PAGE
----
This is some serously creepy stuff. Shortly after the meeting, Graham's people deleted a page on the official Billy Graham website that referenced Mormonism as a "cult." Thanks to Evangelical leaders like Graham, the Bible has now been reduced to making a decision for Jesus so that your soul will go to heaven when you die and, when it comes to politics, the only things that matter are criminalizing gay marriage and abortion. And since Obama came to office embodying a vastly different brand of Christian faith than conservative white Evangelicals, many are now adding the phantom "war on religious freedom."
Speaking of old Christian white guys who hate on Obama, just this morning a friend of mine passed along this article on Obama's faith which told this story:

Kansas Gov. Sam Brownback, a conservative Christian who has taken public stands against abortion and same-sex marriage, had joined Obama for an AIDS summit. They were speaking before a conservative megachurch filled with white evangelicals.

When Brownback rose to speak, he joked that he had joined Obama earlier at an NAACP meeting where Obama was treated like Elvis and he was virtually ignored. Turning to Obama, a smiling Brownback said, “Welcome to my house!”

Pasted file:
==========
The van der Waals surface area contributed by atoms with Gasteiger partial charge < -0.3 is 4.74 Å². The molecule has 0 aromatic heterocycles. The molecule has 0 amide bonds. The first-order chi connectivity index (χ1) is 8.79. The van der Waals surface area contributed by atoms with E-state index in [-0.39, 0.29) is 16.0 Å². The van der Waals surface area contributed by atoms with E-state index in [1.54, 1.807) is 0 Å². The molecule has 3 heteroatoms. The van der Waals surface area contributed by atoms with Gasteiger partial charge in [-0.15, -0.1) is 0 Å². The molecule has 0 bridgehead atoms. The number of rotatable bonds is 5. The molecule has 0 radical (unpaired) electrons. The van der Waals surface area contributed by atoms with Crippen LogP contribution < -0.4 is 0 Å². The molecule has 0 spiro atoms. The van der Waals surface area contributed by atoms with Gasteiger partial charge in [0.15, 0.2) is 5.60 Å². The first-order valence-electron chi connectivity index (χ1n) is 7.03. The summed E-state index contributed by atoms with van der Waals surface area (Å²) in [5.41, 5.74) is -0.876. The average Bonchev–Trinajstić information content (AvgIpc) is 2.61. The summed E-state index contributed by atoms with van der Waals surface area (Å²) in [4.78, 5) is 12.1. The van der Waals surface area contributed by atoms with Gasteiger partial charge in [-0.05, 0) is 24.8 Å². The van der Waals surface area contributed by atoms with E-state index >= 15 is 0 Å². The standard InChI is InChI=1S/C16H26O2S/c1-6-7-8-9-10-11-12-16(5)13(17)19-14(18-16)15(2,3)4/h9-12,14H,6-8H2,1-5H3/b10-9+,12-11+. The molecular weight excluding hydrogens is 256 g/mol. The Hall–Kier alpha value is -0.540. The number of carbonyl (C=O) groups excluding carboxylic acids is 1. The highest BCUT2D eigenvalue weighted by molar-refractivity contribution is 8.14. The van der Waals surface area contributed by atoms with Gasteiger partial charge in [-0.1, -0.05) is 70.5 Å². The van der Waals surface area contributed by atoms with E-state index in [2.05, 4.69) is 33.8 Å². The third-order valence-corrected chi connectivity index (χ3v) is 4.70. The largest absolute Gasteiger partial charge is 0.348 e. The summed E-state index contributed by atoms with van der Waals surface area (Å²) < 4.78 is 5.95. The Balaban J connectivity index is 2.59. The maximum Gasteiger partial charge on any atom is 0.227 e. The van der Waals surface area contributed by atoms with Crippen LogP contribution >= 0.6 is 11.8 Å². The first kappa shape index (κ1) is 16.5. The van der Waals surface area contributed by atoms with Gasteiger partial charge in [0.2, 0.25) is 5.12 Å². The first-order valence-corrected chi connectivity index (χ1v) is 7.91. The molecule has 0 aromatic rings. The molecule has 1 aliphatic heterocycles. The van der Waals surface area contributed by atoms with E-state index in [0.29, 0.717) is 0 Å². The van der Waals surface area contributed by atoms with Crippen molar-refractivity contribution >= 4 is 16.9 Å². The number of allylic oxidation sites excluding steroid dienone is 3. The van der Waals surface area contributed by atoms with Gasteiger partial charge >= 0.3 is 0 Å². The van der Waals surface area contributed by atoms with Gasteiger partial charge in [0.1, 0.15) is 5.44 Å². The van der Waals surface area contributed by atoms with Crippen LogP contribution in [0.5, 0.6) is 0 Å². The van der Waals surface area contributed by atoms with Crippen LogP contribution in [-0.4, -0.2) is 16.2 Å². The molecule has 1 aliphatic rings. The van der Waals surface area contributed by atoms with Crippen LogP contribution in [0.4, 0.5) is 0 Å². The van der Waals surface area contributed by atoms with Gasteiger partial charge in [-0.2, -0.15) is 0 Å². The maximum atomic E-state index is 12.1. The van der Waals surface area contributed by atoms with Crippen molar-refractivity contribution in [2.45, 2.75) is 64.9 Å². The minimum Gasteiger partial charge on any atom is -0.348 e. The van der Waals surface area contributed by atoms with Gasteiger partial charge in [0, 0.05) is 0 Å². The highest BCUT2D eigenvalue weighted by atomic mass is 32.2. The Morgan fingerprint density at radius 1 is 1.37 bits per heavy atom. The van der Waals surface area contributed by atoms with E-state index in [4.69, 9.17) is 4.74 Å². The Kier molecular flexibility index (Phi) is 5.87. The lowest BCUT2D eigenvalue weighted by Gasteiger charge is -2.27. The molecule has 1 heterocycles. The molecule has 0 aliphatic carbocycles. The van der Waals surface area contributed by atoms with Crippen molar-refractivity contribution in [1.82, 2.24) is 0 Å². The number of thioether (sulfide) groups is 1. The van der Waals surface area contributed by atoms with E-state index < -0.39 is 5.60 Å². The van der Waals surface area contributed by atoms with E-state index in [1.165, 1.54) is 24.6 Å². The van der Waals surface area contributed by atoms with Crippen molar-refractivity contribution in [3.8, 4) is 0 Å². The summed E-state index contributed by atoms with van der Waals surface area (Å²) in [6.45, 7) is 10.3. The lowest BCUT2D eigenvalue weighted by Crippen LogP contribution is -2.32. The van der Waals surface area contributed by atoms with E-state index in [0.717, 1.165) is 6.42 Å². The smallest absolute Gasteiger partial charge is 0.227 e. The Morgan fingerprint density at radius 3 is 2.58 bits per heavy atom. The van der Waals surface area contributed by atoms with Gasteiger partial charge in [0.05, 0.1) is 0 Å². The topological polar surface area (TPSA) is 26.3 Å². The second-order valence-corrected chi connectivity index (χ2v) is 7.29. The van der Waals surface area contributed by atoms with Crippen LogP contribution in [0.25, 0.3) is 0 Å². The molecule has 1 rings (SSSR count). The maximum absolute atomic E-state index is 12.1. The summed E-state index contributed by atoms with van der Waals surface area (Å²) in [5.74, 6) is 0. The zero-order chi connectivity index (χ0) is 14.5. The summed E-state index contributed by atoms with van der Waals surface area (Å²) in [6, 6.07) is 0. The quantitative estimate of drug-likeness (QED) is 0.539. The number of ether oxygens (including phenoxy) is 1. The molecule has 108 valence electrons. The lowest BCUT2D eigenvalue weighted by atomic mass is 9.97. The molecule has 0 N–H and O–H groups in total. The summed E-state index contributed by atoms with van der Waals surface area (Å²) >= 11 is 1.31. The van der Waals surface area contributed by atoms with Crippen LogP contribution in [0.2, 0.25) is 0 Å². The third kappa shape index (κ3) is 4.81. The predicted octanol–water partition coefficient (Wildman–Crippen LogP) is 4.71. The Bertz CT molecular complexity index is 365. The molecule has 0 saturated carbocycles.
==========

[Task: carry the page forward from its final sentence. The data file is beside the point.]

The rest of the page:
The audience exploded with laughter and applause. Obama rose, walked before the congregation and then declared:

“There is one thing I have to say, Sam. This is my house, too. This is God’s house.”

Obama has respectfully and gently pushed aside jabs and attacks from "pillars" of faith over the past 5 years. I've disagreed with plenty of his policies, but in this area, he's been tremendously Christ-like. What must it feel like to be the nation's first African-American President and constantly get dogged by his apparently unChristian Christianity? It's scandalous. And it's tremendously ironic given that these same powerful white pastors are now blessing the Mormon Romney after, no doubt, decades of slandering his faith as a "cult."